A letter from Ken Spira, President of the Guelph Waste Coalition

Posted November 2, 2012

Edited and Reprinted with permission

Importing waste from the United States into Guelph is just wrong in so many ways.

The Material Recovery Facility (MRF) was built like the new Organic Waste Processing Facility (OWPF), is far too large for our needs, now and in the future.

The original multi-million dollar MRF was injected with additional millions of our tax dollars in the recent past to increase its efficiency.  This resulted in processing more material (recyclables) using fewer people and layoffs resulted. It is suspected that laid-off staff was likely given jobs at City Hall where they are handing them out like candy on Halloween.

To keep the MRF running for a full shift with the people who could not fit into City Hall, we have been importing waste from municipalities throughout Ontario. According to a Ministry of Environment (MOE) odour survey, the increased volume that the residences south of the facility thought were coming from the adjacent organics facility.

It is hard to distinguish exactly where the odour of burning taxpayer’s cash is coming from at the Dunlop Drive facility. However the MOE has spent plenty of time with the best equipment to track it down. According to its latest report, odours are coming from the MRF building as well as the transfer station. Both the MOE and neighbours are not happy about it.

The recommendation by the MOE is that we taxpayers install odour abatement systems in both the MRF and Transfer building. This is similar to the multi-million dollar bio-filter and stack in the new Organics facility that apparently is to control odours in the building.

A new private facility just opened in Cambridge and has taken a good chunk of Ontario’s recyclable waste that was going to our facility to contribute to our odour issue.

Even though we were likely charging less than our costs, we are no longer competitive with the private sector despite the millions sunk into the MRF facility. Being that city staff thinks we can’t be outdone by the private sector, we the taxpayers must dig a little deeper to install odour abatement systems and lower our price to attract waste feedstock away from the Cambridge facility. After all, we have to make it worth the trip for the Americans to drive past the Cambridge facility and bring us their smelly waste.

I don’t know about you but I think something else stinks at the Guelph Waste Innovation Centre other than the imported garbage. It may be the burning of our tax dollars!

Ken Spira




Filed under Between the Lines

6 responses to “A letter from Ken Spira, President of the Guelph Waste Coalition

  1. Glen N. Tolhurst

    If the people at city hall and in the waste management department think they are smart enough to compete with the private sector, why don’t they leave their protected jobs and move to the private sector? How long would they last when there is no bottomless pit of tax dollars to cover capital and operating costs?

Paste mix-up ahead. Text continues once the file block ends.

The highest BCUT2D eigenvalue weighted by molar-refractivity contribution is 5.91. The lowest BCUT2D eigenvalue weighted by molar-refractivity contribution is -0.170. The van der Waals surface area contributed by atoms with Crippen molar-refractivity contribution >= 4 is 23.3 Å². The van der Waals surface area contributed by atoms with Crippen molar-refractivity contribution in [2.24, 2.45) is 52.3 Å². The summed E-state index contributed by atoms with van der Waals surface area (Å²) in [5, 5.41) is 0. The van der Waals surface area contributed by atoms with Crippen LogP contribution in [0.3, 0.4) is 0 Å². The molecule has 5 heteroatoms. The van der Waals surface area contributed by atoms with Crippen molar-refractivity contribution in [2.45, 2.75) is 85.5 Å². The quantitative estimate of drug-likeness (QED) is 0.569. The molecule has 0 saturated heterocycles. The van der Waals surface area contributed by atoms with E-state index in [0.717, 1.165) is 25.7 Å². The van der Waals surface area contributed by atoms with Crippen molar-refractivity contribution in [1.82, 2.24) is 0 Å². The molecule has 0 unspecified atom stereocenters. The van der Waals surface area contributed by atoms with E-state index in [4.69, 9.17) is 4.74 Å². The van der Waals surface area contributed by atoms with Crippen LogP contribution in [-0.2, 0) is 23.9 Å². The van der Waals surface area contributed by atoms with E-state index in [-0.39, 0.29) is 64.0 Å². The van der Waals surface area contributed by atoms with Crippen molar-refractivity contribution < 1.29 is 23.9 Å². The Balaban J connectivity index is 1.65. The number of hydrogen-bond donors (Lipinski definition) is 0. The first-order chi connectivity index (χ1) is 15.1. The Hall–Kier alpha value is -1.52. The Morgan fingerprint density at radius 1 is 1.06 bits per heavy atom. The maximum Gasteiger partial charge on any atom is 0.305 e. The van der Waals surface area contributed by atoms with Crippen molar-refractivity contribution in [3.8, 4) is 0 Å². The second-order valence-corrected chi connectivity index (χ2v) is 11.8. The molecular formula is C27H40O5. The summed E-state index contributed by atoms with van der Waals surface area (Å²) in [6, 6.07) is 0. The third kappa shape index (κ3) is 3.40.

• Glen N. Tolhurst: The public sector has passed the private sector in terms of gold plated pensions, numerous perks and job security for life. With that kind of fundamental employment advantage, productivity disappears as is often the case. Todays public employees in Ontario have never had it better. Yet the Premier of the Province calls it quits primarily because he failed to impose a two-year job freeze. The most recent example of how the Guelph staff thinks is a recommendation to council of hiring a maintenance worker for cleaning the provincial courts. Salary – more than $79,000 a year. How does that compare to the pay for maintenance workers in Guelph’s private sector?

  2. Milton Burns

    In late 2010 the management of Guelph Waste Innovation Center submitted a budget for 2011. The budget called for revenues of $6.1 million and a budget deficit of $9.8 million The final audited figures showed revenues of $4.5 million , a 26% shortfall. and a final deficit of $17.4 million only $7.5 million more than projected. Obviously full cost accounting or forecasting is not a strong point of management.
    Under the circumstances can you imagine anybody, anywhere other than the City of Guelph Council giving them permission to enter any commercial contract.Particularily, since their operational and financial failures are legendary.

    Milton Burns

    • Milton Burns: You and I have been pointing out how the city administration has been mismanaging the taxpayer’s interests over the past five years. Your expertise auditing and analyzing the city’s official financial records is invaluable to citizens. The secrecy and backroom deals that are cut will affect Guelph for years to come. The question taxpayers may ask are you better off in the past four years? Instead, will you be better off in the next four years and the four years after that? That is the real question as our debt and pension obligations pile up pushing costs onto future generations.

  3. geo

    It’s true and Cambridge is a real example. Other Cities study Guelph’s waste disposal system to learn what not to do.
    I think innovation should be removed from the title Guelph Innovation Waste Centre.

    • geo: Gee, you want them to give up “innovation”? It’s one of their favourite buzz words. Others include strategic, robust, wellbeing, framework, bold, innovative (a spin off). The words were used in the Mayor’s speech to the Chamber of Commerce. If those Chamber members ran their businesses the way the city runs it’s business, there wouldn’t be a Guelph as we know it.

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